MORAL CLARITY. Via Drum, I see that in his new LA Times column ("Iraq Needs a Pinochet") Jonah Goldberg argues that you can't make an omelet without throwing a few people out of planes, and that the baseline for measuring the quality of a country's leadership should be Fidel Castro. (This must have been the grading curve his colleague John Podhoretz was using when he called George W. Bush a "great leader.")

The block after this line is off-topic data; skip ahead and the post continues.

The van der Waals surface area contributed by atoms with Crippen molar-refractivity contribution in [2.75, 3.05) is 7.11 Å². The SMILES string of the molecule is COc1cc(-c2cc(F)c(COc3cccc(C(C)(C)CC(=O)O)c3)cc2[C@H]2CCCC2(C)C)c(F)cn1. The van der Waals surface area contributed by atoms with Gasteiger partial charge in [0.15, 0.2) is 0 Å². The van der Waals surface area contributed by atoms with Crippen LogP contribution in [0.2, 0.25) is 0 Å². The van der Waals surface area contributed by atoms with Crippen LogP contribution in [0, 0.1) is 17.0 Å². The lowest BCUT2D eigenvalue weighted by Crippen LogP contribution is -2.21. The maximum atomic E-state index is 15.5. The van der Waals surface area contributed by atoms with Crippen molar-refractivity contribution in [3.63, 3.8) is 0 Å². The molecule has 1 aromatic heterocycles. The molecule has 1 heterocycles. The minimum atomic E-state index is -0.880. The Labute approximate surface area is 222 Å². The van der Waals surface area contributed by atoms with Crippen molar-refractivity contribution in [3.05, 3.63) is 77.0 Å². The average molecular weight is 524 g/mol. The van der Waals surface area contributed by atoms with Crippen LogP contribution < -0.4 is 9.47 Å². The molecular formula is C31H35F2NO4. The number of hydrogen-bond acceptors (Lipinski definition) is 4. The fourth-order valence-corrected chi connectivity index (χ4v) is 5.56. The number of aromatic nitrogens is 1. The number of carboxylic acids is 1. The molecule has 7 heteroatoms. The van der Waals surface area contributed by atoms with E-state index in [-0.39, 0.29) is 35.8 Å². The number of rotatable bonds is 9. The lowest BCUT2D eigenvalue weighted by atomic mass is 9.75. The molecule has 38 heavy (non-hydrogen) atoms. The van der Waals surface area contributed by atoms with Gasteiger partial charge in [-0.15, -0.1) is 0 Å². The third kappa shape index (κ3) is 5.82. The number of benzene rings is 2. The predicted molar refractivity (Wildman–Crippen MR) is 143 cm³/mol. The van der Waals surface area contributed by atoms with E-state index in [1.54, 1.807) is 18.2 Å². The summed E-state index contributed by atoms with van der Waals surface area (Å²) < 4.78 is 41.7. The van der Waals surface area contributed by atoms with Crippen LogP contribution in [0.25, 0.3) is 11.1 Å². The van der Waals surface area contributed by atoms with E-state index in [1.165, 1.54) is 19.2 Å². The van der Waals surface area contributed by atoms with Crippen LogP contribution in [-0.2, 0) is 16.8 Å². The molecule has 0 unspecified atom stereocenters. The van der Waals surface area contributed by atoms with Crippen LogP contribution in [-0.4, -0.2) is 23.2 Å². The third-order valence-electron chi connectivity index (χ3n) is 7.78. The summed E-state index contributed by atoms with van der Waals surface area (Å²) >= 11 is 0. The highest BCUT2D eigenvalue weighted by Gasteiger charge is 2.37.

Of course, if one was inclined to be charitable -- and when it comes to people who supported this disastrous war for many years, I'm not -- it could be pointed out that the current situation in Iraq proves that pretty much any state is better than having no effective state, which is true enough. But consider how much is being conceded here. Evidently, it was never plausible to think that Iraq was magically going to turn into a stable, pro-American democracy after the invasion, which means that the immense cost in lives and resources was going to be expended in a war in which the best-case scenario was a mildly less repressive dictatorship, and the rather more likely scenario was a theocratic quasi-state that would be worse for the Iraqi people and far worse for American interests. Somehow, I don't think this argument would have flown during the run-up to war -- and Goldberg, who has said he bought the argument that "standing-up a stable, democratically inclined government was supposed to be comparatively easy," certainly wasn't invoking a claim that the invasion might produce a state marginally better than Castro's Cuba when it mattered.
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